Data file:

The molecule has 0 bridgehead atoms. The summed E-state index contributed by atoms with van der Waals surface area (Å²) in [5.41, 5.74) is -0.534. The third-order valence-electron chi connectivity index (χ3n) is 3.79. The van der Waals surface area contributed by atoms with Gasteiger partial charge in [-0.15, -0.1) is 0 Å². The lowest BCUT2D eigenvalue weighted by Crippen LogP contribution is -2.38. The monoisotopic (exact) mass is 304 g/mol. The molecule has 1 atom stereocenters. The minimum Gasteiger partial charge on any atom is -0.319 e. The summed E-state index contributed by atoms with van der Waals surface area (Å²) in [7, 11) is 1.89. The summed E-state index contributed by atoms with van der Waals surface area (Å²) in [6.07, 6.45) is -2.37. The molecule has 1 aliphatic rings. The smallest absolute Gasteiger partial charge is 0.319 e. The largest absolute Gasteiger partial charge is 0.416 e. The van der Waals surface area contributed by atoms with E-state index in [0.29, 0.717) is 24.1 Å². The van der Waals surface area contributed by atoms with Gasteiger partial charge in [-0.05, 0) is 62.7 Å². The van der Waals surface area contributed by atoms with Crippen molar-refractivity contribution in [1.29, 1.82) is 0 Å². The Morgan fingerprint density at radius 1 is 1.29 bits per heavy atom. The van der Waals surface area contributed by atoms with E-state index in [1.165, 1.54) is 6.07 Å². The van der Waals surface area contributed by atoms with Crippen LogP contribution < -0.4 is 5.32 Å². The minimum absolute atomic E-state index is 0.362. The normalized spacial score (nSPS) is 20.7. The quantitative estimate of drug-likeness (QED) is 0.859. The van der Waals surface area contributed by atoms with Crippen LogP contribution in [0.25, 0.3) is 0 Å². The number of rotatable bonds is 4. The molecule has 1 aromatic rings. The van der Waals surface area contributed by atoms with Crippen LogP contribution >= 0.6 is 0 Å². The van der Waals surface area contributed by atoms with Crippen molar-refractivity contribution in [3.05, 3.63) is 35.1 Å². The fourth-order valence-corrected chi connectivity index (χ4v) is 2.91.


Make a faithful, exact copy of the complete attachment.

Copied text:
The molecule has 0 bridgehead atoms. The summed E-state index contributed by atoms with van der Waals surface area (Å²) in [5.41, 5.74) is -0.534. The third-order valence-electron chi connectivity index (χ3n) is 3.79. The van der Waals surface area contributed by atoms with Gasteiger partial charge in [-0.15, -0.1) is 0 Å². The lowest BCUT2D eigenvalue weighted by Crippen LogP contribution is -2.38. The monoisotopic (exact) mass is 304 g/mol. The molecule has 1 atom stereocenters. The minimum Gasteiger partial charge on any atom is -0.319 e. The summed E-state index contributed by atoms with van der Waals surface area (Å²) in [7, 11) is 1.89. The summed E-state index contributed by atoms with van der Waals surface area (Å²) in [6.07, 6.45) is -2.37. The molecule has 1 aliphatic rings. The smallest absolute Gasteiger partial charge is 0.319 e. The largest absolute Gasteiger partial charge is 0.416 e. The van der Waals surface area contributed by atoms with E-state index in [0.29, 0.717) is 24.1 Å². The van der Waals surface area contributed by atoms with Gasteiger partial charge in [-0.05, 0) is 62.7 Å². The van der Waals surface area contributed by atoms with Crippen molar-refractivity contribution in [1.29, 1.82) is 0 Å². The Morgan fingerprint density at radius 1 is 1.29 bits per heavy atom. The van der Waals surface area contributed by atoms with E-state index in [1.165, 1.54) is 6.07 Å². The van der Waals surface area contributed by atoms with Crippen LogP contribution < -0.4 is 5.32 Å². The minimum absolute atomic E-state index is 0.362. The normalized spacial score (nSPS) is 20.7. The quantitative estimate of drug-likeness (QED) is 0.859. The van der Waals surface area contributed by atoms with Crippen LogP contribution in [0.25, 0.3) is 0 Å². The number of rotatable bonds is 4. The molecule has 1 aromatic rings. The van der Waals surface area contributed by atoms with Crippen LogP contribution >= 0.6 is 0 Å². The van der Waals surface area contributed by atoms with Crippen molar-refractivity contribution in [3.05, 3.63) is 35.1 Å². The fourth-order valence-corrected chi connectivity index (χ4v) is 2.91.